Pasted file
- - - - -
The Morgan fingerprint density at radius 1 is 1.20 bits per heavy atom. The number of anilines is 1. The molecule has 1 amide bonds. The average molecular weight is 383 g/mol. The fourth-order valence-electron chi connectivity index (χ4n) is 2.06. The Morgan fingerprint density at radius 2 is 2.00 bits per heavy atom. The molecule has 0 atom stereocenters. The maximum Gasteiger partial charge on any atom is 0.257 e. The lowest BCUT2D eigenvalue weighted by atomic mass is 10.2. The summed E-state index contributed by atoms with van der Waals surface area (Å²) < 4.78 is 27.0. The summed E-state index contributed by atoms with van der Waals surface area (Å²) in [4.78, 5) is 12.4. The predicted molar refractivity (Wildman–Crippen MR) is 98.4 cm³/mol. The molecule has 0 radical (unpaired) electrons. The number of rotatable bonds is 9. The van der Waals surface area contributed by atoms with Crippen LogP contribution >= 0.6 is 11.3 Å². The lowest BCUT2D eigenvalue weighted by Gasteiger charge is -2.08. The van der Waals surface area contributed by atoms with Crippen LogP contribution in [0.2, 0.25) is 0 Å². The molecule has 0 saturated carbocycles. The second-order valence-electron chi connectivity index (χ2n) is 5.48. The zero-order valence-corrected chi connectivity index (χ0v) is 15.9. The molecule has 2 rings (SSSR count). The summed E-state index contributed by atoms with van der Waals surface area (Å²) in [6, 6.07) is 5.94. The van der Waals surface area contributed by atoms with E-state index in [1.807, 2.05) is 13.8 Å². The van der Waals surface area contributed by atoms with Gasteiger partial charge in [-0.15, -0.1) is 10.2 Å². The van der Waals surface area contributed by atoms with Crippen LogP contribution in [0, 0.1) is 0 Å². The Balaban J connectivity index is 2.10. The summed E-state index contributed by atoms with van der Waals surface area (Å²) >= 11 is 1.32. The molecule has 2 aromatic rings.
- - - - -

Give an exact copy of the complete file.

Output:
The Morgan fingerprint density at radius 1 is 1.20 bits per heavy atom. The number of anilines is 1. The molecule has 1 amide bonds. The average molecular weight is 383 g/mol. The fourth-order valence-electron chi connectivity index (χ4n) is 2.06. The Morgan fingerprint density at radius 2 is 2.00 bits per heavy atom. The molecule has 0 atom stereocenters. The maximum Gasteiger partial charge on any atom is 0.257 e. The lowest BCUT2D eigenvalue weighted by atomic mass is 10.2. The summed E-state index contributed by atoms with van der Waals surface area (Å²) < 4.78 is 27.0. The summed E-state index contributed by atoms with van der Waals surface area (Å²) in [4.78, 5) is 12.4. The predicted molar refractivity (Wildman–Crippen MR) is 98.4 cm³/mol. The molecule has 0 radical (unpaired) electrons. The number of rotatable bonds is 9. The van der Waals surface area contributed by atoms with Crippen LogP contribution >= 0.6 is 11.3 Å². The lowest BCUT2D eigenvalue weighted by Gasteiger charge is -2.08. The van der Waals surface area contributed by atoms with Crippen LogP contribution in [0.2, 0.25) is 0 Å². The molecule has 0 saturated carbocycles. The second-order valence-electron chi connectivity index (χ2n) is 5.48. The zero-order valence-corrected chi connectivity index (χ0v) is 15.9. The molecule has 2 rings (SSSR count). The summed E-state index contributed by atoms with van der Waals surface area (Å²) in [6, 6.07) is 5.94. The van der Waals surface area contributed by atoms with E-state index in [1.807, 2.05) is 13.8 Å². The van der Waals surface area contributed by atoms with Gasteiger partial charge in [-0.15, -0.1) is 10.2 Å². The van der Waals surface area contributed by atoms with Crippen LogP contribution in [0, 0.1) is 0 Å². The Balaban J connectivity index is 2.10. The summed E-state index contributed by atoms with van der Waals surface area (Å²) >= 11 is 1.32. The molecule has 2 aromatic rings.